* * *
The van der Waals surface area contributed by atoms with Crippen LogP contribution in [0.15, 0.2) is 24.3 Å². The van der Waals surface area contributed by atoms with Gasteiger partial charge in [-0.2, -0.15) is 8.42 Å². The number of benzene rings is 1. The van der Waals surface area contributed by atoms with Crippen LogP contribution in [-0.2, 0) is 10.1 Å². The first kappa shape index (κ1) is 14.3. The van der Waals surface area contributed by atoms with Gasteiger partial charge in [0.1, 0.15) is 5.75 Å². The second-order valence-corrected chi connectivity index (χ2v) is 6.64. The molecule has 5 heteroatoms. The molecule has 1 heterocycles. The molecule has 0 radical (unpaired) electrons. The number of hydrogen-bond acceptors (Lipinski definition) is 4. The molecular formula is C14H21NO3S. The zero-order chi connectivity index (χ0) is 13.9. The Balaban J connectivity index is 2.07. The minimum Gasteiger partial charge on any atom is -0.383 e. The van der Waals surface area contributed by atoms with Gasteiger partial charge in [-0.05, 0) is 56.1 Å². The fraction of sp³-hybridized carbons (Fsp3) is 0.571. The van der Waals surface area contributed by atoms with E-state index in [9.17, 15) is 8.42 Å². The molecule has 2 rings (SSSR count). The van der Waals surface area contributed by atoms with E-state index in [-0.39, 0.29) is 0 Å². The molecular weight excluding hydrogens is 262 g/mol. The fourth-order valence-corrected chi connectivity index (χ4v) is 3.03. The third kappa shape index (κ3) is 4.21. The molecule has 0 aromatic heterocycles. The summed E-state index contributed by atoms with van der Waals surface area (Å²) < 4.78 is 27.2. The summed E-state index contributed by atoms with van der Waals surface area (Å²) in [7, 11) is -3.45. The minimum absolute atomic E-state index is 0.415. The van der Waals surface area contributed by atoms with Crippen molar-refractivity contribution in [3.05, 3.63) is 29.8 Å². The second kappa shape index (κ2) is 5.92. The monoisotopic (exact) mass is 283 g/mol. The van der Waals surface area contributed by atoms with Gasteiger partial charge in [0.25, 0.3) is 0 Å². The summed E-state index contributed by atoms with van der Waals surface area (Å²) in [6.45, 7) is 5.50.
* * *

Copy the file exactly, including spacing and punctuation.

The van der Waals surface area contributed by atoms with Crippen LogP contribution in [0.15, 0.2) is 24.3 Å². The van der Waals surface area contributed by atoms with Gasteiger partial charge in [-0.2, -0.15) is 8.42 Å². The number of benzene rings is 1. The van der Waals surface area contributed by atoms with Crippen LogP contribution in [-0.2, 0) is 10.1 Å². The first kappa shape index (κ1) is 14.3. The van der Waals surface area contributed by atoms with Gasteiger partial charge in [0.1, 0.15) is 5.75 Å². The second-order valence-corrected chi connectivity index (χ2v) is 6.64. The molecule has 5 heteroatoms. The molecule has 1 heterocycles. The molecule has 0 radical (unpaired) electrons. The number of hydrogen-bond acceptors (Lipinski definition) is 4. The molecular formula is C14H21NO3S. The zero-order chi connectivity index (χ0) is 13.9. The Balaban J connectivity index is 2.07. The minimum Gasteiger partial charge on any atom is -0.383 e. The van der Waals surface area contributed by atoms with Gasteiger partial charge in [-0.05, 0) is 56.1 Å². The fraction of sp³-hybridized carbons (Fsp3) is 0.571. The van der Waals surface area contributed by atoms with E-state index in [9.17, 15) is 8.42 Å². The molecule has 2 rings (SSSR count). The van der Waals surface area contributed by atoms with E-state index in [-0.39, 0.29) is 0 Å². The molecular weight excluding hydrogens is 262 g/mol. The fourth-order valence-corrected chi connectivity index (χ4v) is 3.03. The third kappa shape index (κ3) is 4.21. The molecule has 0 aromatic heterocycles. The summed E-state index contributed by atoms with van der Waals surface area (Å²) < 4.78 is 27.2. The summed E-state index contributed by atoms with van der Waals surface area (Å²) in [7, 11) is -3.45. The minimum absolute atomic E-state index is 0.415. The van der Waals surface area contributed by atoms with Crippen molar-refractivity contribution in [3.05, 3.63) is 29.8 Å². The second kappa shape index (κ2) is 5.92. The monoisotopic (exact) mass is 283 g/mol. The van der Waals surface area contributed by atoms with Gasteiger partial charge in [0.25, 0.3) is 0 Å². The summed E-state index contributed by atoms with van der Waals surface area (Å²) in [6.45, 7) is 5.50.